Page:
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There is a sign for the concept of "VERY."  It looks like the sign "BIG" but is done with "V" handshapes.
But I suggest you not use it and instead focus on inflecting your signs to include the meaning of "very" in the sign itself.

For example, suppose our friend got sunburned badly and I wanted to tell you about it, I might wish to express the concept:
"His face was very red."
In that sentence the word "very" is an adverb.  The word "red" is an adjective.
In ASL I'd use the signs:  "HIS FACE RED."  To indicate the concept of "very red" I would "inflect" (change the way I signed) the concept "red" in the following ways:
1.  I'd use an intense facial expression
2.  I'd hold the initial handshape in starting location for a fraction of an instant longer before starting the movement.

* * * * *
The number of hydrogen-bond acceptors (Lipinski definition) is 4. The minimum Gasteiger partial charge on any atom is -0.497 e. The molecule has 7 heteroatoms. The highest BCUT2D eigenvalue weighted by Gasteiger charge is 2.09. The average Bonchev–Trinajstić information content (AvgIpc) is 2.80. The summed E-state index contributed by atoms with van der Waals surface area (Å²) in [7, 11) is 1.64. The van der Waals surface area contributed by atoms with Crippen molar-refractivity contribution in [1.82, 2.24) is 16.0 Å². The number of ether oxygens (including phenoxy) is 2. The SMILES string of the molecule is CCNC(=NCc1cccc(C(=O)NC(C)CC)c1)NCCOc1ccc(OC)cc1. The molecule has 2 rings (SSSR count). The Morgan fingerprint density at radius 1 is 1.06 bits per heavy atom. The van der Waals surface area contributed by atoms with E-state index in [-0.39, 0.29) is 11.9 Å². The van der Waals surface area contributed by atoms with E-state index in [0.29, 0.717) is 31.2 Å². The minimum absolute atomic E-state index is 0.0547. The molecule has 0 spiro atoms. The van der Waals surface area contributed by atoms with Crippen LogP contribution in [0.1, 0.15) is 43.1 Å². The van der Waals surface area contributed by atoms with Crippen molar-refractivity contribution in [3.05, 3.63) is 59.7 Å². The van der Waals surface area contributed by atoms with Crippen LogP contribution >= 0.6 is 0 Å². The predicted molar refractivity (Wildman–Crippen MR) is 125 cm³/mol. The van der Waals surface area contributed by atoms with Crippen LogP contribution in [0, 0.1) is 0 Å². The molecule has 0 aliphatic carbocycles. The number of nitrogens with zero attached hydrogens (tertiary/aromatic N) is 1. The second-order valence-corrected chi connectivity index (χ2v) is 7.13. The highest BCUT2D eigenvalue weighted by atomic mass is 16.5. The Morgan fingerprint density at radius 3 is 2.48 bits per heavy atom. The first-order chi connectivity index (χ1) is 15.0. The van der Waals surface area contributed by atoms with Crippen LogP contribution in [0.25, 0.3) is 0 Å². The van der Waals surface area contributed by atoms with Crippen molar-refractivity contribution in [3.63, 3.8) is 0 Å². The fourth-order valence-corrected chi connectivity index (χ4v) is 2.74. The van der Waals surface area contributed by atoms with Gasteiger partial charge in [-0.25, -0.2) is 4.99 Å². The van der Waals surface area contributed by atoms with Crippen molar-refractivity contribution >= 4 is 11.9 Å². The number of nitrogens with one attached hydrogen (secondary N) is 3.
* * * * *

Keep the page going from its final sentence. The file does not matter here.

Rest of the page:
3.  I'd do a larger downward movement.
4. I'd hold the ending handshape in the ending location for a fraction of an instant longer than normal.
5. At the beginning of the sign I'd tilt my head back slightly and then as I did the sign I'd nod my head using a single, short, quick movement.
6. My elbow would stick slightly farther out to the side at the beginning of the sign and bring the elbow down sharply during the sign.

Those six modifications (inflections) to the sign "RED" would change the sign to mean "very-RED." 
Those six modifications actually created the adverb "very."
Most verbs and many other signs can be inflected in such a way as to eliminate for need for a separate sign for "very."

American Sign Language University ASL resources by Dr. William Vicars
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